Ethics Board Proposes Strengthened Auditor Independence Standard Addressing Long Association in Ethics Code
Aug 14, 2014 | New York, New York | English
The International Ethics Standards Board for Accountants® (IESBA®, the Ethics Board) today released for public comment the Exposure Draft (ED), Proposed Changes to Certain Provisions of the Code Addressing the Long Association of Personnel with an Audit or Assurance Client. The proposals respond to stakeholder concern about the appearance of independence and the need to ensure that the threats created by the long association of audit firm personnel with an audit client are appropriately addressed on all audit engagements.
"The IESBA has not received evidence that the current provisions in the IESBA Code™ addressing long association, including partner rotation, have not been working effectively in practice," notes interim IESBA Chair Wui San Kwok. "However, developments in key jurisdictions and substantive stakeholder feedback indicate that expectations are shifting on what are considered acceptable safeguards to effectively address long association risks. The IESBA is responsive and is proposing to strengthen certain safeguards in the Code, such as the engagement partner ‘cooling-off’ provisions, to ensure continued public confidence in the independence of the audit process."
Among the proposed changes are:
- Strengthened general provisions applicable to all audit engagements regarding the threats created by long association;
- With respect to partner rotation, an increase in the mandatory “cooling-off” period, from two to five years, for the engagement partner on the audit of a public interest entity;
- Strengthened restrictions on the type of activities that can be undertaken with respect to the audit client and audit engagement by any former key audit partner during the cooling-off period; and
- A requirement to obtain the concurrence of those charged with governance regarding the application of certain exceptions to the rotation requirements.
The Ethics Board is also proposing strengthened provisions in Section 291 of the Code dealing with assurance engagements.
“The issues that the board considered are complex and interconnected, particularly given that knowledge of and experience with the audit client and its business are important contributors to audit quality,” noted IESBA Technical Director Ken Siong. “The proposals reflect extensive and careful board deliberations into the options, weighing audit quality, cost, and practicality considerations.”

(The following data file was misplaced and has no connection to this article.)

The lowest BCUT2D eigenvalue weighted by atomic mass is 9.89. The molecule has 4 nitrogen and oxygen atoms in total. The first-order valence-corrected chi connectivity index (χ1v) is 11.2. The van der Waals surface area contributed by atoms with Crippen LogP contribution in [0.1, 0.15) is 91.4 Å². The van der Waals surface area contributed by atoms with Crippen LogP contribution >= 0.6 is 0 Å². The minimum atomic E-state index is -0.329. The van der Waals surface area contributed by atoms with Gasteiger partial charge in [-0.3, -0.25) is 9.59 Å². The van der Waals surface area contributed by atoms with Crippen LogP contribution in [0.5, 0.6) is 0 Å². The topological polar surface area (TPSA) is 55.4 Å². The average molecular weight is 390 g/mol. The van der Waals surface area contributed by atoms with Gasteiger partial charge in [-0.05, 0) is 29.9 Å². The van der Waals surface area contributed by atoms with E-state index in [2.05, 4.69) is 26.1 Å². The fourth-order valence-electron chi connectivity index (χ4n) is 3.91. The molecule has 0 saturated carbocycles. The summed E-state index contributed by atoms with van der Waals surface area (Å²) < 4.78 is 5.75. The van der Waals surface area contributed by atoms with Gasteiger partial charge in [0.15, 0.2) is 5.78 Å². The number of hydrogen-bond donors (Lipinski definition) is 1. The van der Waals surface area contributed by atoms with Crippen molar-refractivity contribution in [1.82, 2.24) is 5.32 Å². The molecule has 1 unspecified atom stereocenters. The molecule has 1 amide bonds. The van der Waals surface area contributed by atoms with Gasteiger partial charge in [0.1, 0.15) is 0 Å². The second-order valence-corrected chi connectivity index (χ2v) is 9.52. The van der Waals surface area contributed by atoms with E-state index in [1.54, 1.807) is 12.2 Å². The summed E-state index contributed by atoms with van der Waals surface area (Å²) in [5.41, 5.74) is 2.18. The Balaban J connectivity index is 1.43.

The development of the proposals was informed by wide-ranging research, which included a benchmarking exercise of jurisdictional requirements, stakeholder outreach, and a survey that yielded more than 400 responses from standard setters, audit committees, regulators, and firms.
How to Comment
The Ethics Board invites all those with an interest in international ethics standards for the accountancy profession to respond to the Exposure Draft. To access the ED and submit a comment, please visit the Ethics Board’s website at www.ethicsboard.org. Comments are requested by November 12, 2014. The Ethics Board encourages national and regional professional accountancy organizations to share the ED and encourage participation from their members and employees.
About the IESBA
The International Ethics Standards Board for Accountants (IESBA, the Ethics Board) is an independent standard-setting board that develops and issues, in the public interest, high-quality ethical standards and other pronouncements for professional accountants worldwide. Through its activities, the IESBA develops the Code of Ethics for Professional Accountants, which establishes ethical requirements for professional accountants. The structures and processes that support the operations of the IESBA are facilitated by IFAC. Please visit www.ethicsboard.org for more information, and follow us on Twitter @Ethics_Board.
IFAC is the global organization for the accountancy profession dedicated to serving the public interest by strengthening the profession and contributing to the development of strong international economies. IFAC is comprised of 179 members and associates in 130 countries and jurisdictions, representing approximately 2.5 million accountants in public practice, education, government service, industry, and commerce.